The Fun of Being Ignorant

Posted: May 1, 2012 by pointyman2000 in Advice, Articles, Roleplaying Games

Sometimes, it’s fun to be oblivious.

When I end up playing a game, I try very hard to achieve a certain level of knowledge in the campaign setting as to make the GM’s job easier. It’s difficult to convey the nuances of an entire campaign to people who haven’t read the book, so for my part, I feel that it is the duty of a good player to take some time and actually do some preliminary research in order to acquaint themselves with the things that should be “obvious” to everyone who actually inhabits the setting.

But sometimes, one has to draw a line between knowing the setting, and knowing too much.

And that’s what we’ll be talking about today. There’s a certain joy in being ignorant, but being too ignorant can be a hassle as well. So, without further ado, let’s get into the meat of this discussion by discussing why a player should make certain that they are still somewhat ignorant of some facets of the game.

The simple answer would be, “It’s all about the Mystery.” Almost every game I have ever played with uses the elements of the unknown to drive the plot forward. Who killed the king? What is causing this magical crisis? Who took my stuff?! These questions are all mysteries in their own right, and almost every story becomes interesting by how these questions are answered, and how they lead to further questions.

I find myself agreeing with J.J. Abrams on the topic of Spoilers, and I find that reading too deeply into things that you shouldn’t know of as a player sours your fun. When you read too deeply into restricted information, you hurt your own enjoyment.

So what do you do? What kind of knowledge is good, and what isn’t? Here’s a short list of items that are generally safe and can contribute positively to your enjoyment and ability to participate in a game:

  • Geography
  • History
  • Current Events
  • Significant Personalities of the Era
  • Cultural Notes and Taboos
  • Character / Racial / Cultural Stereotypes

If you’ll notice, a lot of this come from the setting chapters and character creation chapters of many RPG books. Now, onto things that could potentially end up spoiling you… these are pretty obvious, but let’s list them down anyway:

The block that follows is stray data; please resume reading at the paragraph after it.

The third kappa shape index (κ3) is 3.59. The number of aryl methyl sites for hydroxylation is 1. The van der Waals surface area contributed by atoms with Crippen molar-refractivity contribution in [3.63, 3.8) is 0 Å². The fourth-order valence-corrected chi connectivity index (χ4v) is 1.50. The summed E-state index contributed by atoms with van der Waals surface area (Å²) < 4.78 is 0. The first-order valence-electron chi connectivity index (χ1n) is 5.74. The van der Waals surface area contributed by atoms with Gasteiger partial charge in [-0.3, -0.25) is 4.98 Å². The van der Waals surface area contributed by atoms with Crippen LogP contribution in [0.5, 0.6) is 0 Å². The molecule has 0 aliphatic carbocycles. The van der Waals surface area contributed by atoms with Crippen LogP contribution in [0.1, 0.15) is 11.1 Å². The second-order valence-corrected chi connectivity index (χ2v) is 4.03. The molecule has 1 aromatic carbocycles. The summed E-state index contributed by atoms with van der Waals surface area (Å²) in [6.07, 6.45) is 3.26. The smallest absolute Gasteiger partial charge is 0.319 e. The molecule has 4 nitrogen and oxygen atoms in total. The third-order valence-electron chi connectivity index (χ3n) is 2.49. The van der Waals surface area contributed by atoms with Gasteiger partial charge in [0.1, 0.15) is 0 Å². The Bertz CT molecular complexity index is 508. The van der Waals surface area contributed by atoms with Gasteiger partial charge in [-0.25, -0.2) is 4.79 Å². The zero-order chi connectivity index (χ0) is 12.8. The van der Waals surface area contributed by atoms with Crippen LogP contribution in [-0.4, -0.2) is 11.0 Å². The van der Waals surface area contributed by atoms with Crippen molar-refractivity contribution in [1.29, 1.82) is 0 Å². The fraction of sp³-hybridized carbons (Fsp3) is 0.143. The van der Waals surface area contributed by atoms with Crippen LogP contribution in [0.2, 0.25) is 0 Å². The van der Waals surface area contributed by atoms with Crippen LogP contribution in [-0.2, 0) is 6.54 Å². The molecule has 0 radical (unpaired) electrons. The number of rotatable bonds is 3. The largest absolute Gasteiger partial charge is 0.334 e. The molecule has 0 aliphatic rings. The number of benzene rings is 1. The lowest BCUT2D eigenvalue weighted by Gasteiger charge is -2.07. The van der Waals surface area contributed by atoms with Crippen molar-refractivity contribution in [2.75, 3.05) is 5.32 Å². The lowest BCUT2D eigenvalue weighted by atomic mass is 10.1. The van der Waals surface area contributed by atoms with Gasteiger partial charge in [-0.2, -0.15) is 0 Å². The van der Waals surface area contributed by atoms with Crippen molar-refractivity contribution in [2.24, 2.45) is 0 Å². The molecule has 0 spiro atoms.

• NPC Stats and backstories
  • Monster Stats
  • Campaign Secrets

I told you these would be obvious. Most of these fall under the GM section of most books, often under text that asks players to not read beyond a certain point lest they spoil their fun. Still it’s a good exercise for most players to avoid reading these sections by way of habit, just so they won’t end up spoiling their own fun

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Comments
  1. siskoid says:

    I like the Savage Worlds mechanic for this: the Common Knowledge roll. Instead of having the players read sourcebook material, you allow/require a Knowledge roll (or Intelligence or Wisdom or IQ or whatever if porting to another game) that feeds information the character might know but the player may or may not be aware of. One of my players took an ignorant disad that ensured he would frequently fail at Common Knowledge rolls, which was a lot of fun.

    Based on background, nationality, profession, etc., Common Knowlegde rolls gave up different information to any given player, and were modified accordingly.

    • Hikkikomori says:

      So how would you deal with Players having too much knowledge of a game? You stymie it with a Knowledge roll? Then if they fail it, they can’t use that knowledge, would that be it?

      • siskoid says:

        To tell you the truth, it hardly ever comes up. My players don’t tend to accumulate knowledge they shouldn’t. If information would NOT be Common Knowledge (like having some knowledge of a dungeon map or a superhero’s secret identity) then it falls outside the scope of this mechanic. The PC is prevented from acting on OOC information. If it IS common knowledge, there’s no real problem with a PC knowing it without the roll – the mechanic is there to better integrate PCs into the world anyway, which means allowing for background information a player may or may not know. If it’s rather specific common knowledge an outsider would not know, I would, yes, modify the roll to reflect the likelihood of the character somehow having heard about it over an ale sometime.

        At that point, the players’ willingness to roleplay ignorance and make errors comes into play. My players are rather good at that, actually. They love getting into more trouble because it leads to more epic escapes. Maybe I’m lucky.

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